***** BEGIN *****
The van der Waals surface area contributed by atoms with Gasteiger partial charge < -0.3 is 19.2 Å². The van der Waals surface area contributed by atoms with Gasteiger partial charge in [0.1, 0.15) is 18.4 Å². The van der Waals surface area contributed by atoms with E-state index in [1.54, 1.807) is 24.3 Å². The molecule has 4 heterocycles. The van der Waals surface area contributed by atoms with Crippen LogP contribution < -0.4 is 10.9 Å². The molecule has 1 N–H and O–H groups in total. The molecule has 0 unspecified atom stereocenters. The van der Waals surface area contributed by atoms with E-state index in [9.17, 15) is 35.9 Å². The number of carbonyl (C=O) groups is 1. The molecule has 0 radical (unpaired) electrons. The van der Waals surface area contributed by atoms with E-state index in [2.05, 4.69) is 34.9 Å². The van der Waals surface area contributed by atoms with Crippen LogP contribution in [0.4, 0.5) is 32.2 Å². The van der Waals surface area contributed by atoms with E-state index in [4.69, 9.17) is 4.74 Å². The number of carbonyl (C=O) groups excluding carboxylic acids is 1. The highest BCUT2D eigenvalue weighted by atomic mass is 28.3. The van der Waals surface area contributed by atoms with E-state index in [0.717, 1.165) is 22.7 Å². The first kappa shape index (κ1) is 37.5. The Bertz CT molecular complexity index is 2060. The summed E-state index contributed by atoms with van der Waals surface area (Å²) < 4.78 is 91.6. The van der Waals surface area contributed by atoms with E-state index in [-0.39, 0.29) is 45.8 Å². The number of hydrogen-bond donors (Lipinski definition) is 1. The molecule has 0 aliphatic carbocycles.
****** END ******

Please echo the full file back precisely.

The van der Waals surface area contributed by atoms with Gasteiger partial charge < -0.3 is 19.2 Å². The van der Waals surface area contributed by atoms with Gasteiger partial charge in [0.1, 0.15) is 18.4 Å². The van der Waals surface area contributed by atoms with E-state index in [1.54, 1.807) is 24.3 Å². The molecule has 4 heterocycles. The van der Waals surface area contributed by atoms with Crippen LogP contribution < -0.4 is 10.9 Å². The molecule has 1 N–H and O–H groups in total. The molecule has 0 unspecified atom stereocenters. The van der Waals surface area contributed by atoms with E-state index in [9.17, 15) is 35.9 Å². The number of carbonyl (C=O) groups is 1. The molecule has 0 radical (unpaired) electrons. The van der Waals surface area contributed by atoms with E-state index in [2.05, 4.69) is 34.9 Å². The van der Waals surface area contributed by atoms with Crippen LogP contribution in [0.4, 0.5) is 32.2 Å². The van der Waals surface area contributed by atoms with E-state index in [4.69, 9.17) is 4.74 Å². The number of carbonyl (C=O) groups excluding carboxylic acids is 1. The highest BCUT2D eigenvalue weighted by atomic mass is 28.3. The van der Waals surface area contributed by atoms with E-state index in [0.717, 1.165) is 22.7 Å². The first kappa shape index (κ1) is 37.5. The Bertz CT molecular complexity index is 2060. The summed E-state index contributed by atoms with van der Waals surface area (Å²) < 4.78 is 91.6. The van der Waals surface area contributed by atoms with E-state index in [-0.39, 0.29) is 45.8 Å². The number of hydrogen-bond donors (Lipinski definition) is 1. The molecule has 0 aliphatic carbocycles.